- Book Club. We continue our journey through “The Truth About Stories“. Shit’s getting existential: what is your authentic self? How do you know? Sometimes I’m totally at peace with this: “the truth about stories is that’s all we are”. Other times, not so much (runs screaming). I am thinking about the work of “Indigenizing” in education, and how we are often quick to get busy DOING. Not a criticism – many doings are structural and essential: revising policies and practices, roles/positions, curriculum/course reviews, etc. I wonder about supporting the (really hard) personal work and learning that’s needed to be able to show up well and engage. I’m thinking – as I often do – specifically of those with teaching responsibilities – it can be challenging to make it to a workshop at the best of times. Maybe this is going on locally, in institutions much more than any outsider can know. Probably, and I hope so. I’m grateful for the work and learning we have been doing at BCcampus over the last few years and I guess I just wonder how instructors – many of whom work on contracts and are often over-committed with all the things – are being supported to engage in personal learning, which is difficult, vulnerable, and the important work of our time.
- Naloxone Training – we are so fortunate to have Corey Ranger on our team. At BCcampus he works as a Project Manager, and he is also a nurse and advocate for access to harm reduction supports. He recently responded to a public overdose in Victoria and tweeted about it, which made that side of his work an expertise more visible to all of us, and then he offered to provide Naloxone training for anyone interested. It was a full room, and challenging learning. We all left better informed, and with our own kits. Here is info about getting a Naloxone kit in BC.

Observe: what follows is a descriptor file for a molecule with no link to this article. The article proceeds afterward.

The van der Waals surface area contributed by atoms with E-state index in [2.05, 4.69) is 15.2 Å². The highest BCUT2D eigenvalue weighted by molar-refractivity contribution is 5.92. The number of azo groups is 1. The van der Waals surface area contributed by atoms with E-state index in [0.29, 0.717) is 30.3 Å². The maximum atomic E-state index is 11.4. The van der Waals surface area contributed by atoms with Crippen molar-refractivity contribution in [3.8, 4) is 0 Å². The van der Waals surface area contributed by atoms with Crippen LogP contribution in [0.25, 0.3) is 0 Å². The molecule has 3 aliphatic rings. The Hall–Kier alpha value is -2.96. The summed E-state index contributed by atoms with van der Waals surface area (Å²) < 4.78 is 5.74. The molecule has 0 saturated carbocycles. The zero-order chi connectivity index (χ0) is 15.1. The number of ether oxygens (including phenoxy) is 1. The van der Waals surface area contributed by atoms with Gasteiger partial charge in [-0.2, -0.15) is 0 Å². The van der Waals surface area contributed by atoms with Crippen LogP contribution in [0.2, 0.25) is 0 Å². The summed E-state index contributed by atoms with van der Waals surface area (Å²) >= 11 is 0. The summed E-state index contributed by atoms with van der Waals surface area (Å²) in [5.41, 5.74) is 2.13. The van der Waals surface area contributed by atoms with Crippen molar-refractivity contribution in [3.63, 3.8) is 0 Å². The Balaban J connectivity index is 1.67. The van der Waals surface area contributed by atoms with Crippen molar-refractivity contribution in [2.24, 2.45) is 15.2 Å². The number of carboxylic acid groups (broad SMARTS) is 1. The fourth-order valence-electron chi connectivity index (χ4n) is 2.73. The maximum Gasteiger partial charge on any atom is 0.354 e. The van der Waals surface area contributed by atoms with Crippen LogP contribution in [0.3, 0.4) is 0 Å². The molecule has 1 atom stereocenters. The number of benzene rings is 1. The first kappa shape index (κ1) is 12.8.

- BCTLC Community Conversations – This week about 14 members of the British Columbia Teaching and Learning Council (who are generally Directors of Teaching and Learning Centres in BC post-secondary) jumped online and had some lively, loosely structured, purposeful conversations about current priorities (e.g., Indigenization, Inclusion, Strategic Planning). I appreciate both the reassurance of colleagues in the same boat, as well as the excitement of hearing new approaches to recurring challenges (e.g., at UBC Okanagan, they are moving away from generic teaching and learning workshops and toward bespoke, highly customized workshops within departments and including local co-facilitators. Yes, now they do more workshops with fewer people in each, but they feel the impact is better. Great example of Polarity Management – this is not a problem that can be solved forever, it needs to be managed)
- Planning & Doing – reading tanbob’s blog today, I recognize some of my own thoughts! We (our team) have been in a fairly long-ish planning cycle. The approach is new to us (we are literally inventing it as we go), and it’s good, and it’s challenging because it’s new and good. But it’s paying off , shaping both our work/tasks, and our thinking and conversations about most things. We decided on 4 thematic “buckets” (Indigenization, Inclusion, Open Pedagogy and Regional/Rural PSIs), and we are constantly inspired and reminded to seek connection and focus to those things.
Some media I consumed:
- Video: I’m Not the Indian You Had in Mind by Thomas King (Video, 5 min)
- Podcast: Dear HBR. This was mentioned to me some time ago by a leader I adore: Kathryn McNaughton. If you are interested in HR/staffing/org situations and like a “Dear Abby” format (dating myself, but someone has to, badum bum), it’s pretty good.